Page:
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13.5 Future directions for research

The database and other information presented here is a reference tool for those working in the field of Roman and related studies to use and with which to compare other groups of samian, perhaps from new fieldwork, as our subject moves forward.

The project has identified many areas for which we have a reasonably robust samian dataset from which it has been possible to discern trends and variations. The database includes a good range of samples with fair geographic, chronological, site type, etc. coverage. This sample could even be enhanced by the addition of further samples in the future. Some gaps in our knowledge would benefit from the publication of new information: for instance, there are few quantified samian and pottery assemblages published from sites on the northern frontier or from villas. More data generated by the EVE method of quantification is desirable, not least per samian form type, which is likely to be a useful data type. Publication of full lists of samian types present in stratified groups is of great value, as this project has shown. This need not take up much printed space (cf. Willis 1998a), and in an age of CD-Rom and electronic publication this might be a routine section of the published primary record for a site.

Further comparison of samian data from British sites with (1) that from sites in the North-West Provinces, and (2) with other finds types through integrated analysis, are important priorities for developing understanding of supply, society and culture at many levels.

One method for which the collected data are highly suited, and which may produce information of value, is Trend Surface Analysis. Prof. Fulford and others have shown that the method can be successfully applied to Roman artefact data to reveal and define changing supply and consumption patterns across provinces and regions (e.g. Timby 1987; Allen and Fulford 1996). Data from the present study might therefore be used to establish samian distribution in Britain, using a modern dataset, via the Trend Surface Analysis method. This analysis might shed further light on the structure of samian distribution in Britain. It may assist, for instance, vis-à-vis comprehension of the supply of East Gaulish samian (c. AD 150-260) which has often been believed to have a distribution centred on eastern England and the northern frontier, though new work suggests that this assumed bias in distribution is in need of review. The analysis could test the conventional hypothesis and, for instance, contribute to our understanding of supply economics in the north-west empire during the 3rd century.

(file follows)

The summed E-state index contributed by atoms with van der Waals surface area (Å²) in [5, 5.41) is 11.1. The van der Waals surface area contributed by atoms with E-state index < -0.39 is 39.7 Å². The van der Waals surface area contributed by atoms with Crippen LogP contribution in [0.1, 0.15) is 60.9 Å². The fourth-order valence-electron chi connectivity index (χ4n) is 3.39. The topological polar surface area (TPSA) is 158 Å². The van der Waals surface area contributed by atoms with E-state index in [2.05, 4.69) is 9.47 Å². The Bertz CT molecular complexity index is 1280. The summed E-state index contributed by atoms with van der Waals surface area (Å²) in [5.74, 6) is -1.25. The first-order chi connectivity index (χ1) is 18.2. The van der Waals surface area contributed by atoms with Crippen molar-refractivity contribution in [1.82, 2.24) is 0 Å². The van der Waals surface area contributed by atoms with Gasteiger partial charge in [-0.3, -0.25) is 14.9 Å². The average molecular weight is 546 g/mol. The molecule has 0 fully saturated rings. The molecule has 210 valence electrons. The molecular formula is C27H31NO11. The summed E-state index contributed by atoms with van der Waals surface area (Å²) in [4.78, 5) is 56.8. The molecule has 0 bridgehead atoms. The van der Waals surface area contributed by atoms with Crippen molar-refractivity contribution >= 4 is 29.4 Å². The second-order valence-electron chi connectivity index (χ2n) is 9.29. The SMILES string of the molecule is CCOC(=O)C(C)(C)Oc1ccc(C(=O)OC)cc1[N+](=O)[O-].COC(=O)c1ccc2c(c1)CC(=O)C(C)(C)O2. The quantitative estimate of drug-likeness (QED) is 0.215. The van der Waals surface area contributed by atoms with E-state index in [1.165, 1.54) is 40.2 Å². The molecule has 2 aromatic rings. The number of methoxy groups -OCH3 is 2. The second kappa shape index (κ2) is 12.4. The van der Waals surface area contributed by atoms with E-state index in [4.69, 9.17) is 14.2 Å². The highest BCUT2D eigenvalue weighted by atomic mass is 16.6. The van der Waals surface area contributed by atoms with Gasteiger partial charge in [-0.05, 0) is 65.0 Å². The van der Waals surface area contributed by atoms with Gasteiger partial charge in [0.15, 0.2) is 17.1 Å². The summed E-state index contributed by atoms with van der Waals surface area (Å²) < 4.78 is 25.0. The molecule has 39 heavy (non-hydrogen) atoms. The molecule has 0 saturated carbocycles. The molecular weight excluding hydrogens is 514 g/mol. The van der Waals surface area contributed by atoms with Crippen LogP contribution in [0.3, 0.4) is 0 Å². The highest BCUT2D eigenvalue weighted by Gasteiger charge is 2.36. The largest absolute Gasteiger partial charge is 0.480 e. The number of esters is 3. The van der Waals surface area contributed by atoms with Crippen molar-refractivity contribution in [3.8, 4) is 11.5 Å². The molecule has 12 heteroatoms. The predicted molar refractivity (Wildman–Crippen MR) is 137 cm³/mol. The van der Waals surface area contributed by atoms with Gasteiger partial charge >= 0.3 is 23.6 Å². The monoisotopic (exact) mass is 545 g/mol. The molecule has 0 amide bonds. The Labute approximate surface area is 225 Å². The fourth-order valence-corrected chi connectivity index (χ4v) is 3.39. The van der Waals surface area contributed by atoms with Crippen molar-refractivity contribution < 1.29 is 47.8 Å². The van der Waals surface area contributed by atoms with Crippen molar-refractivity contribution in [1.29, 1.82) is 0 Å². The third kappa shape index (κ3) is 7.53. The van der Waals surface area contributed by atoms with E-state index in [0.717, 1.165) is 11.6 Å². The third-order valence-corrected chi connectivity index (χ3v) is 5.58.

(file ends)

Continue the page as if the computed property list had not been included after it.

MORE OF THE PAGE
A potential problem in site-related studies of samian lies in the size of samples from both current and foreseeable excavations. Often developer-funded interventions at 'Small Towns', roadside settlements, etc. and rural sites are of relatively modest scale, with very small fractions of the extant archaeological deposits being excavated, amounting to less than 4%. Normally ditches, other linear features and pits proliferate, with excavation being limited to short sections of ditches, and partial pit investigation. The small samian groups arising from these interventions are often crucial components for dating and site characterisation. A number of issues pertaining to the nature of these samples arise. One issue relates to sample size: the amounts of samian routinely recovered from such samples are probably insufficient to furnish reliable chronological information for dating such features, leading to increased reliance on typically less closely datable coarse wares. Secondly, the nature of site formation processes at these types of site are distinctive (cf. Martin in press) and impact on the use of cultural material from deposits for dating site phases, and site interpretation, and so forth (cf. Exploring Our Past (EH 1998; Willis 1998a, 115-18)). Hence the nature of the samian samples from these sites warrants attention in order to discern how optimum data might be obtained from interventions and the ensuing material.

The present report has only been made possible through the countless hours of effort made by many conscientious workers: those who excavated the sites, those who co-ordinated post-excavation to publication, the samian experts producing their commendable reports, and those reporting pottery assemblages overall. On the basis of their work it has been possible to collate data and characterise trends. The results of this project might be seen as a part fulfilment of the potential and promise of pottery study, as identified in Young's Guidelines (1980a) and subsequent reviews (e.g. Fulford and Huddleston 1991; Evans 2001).

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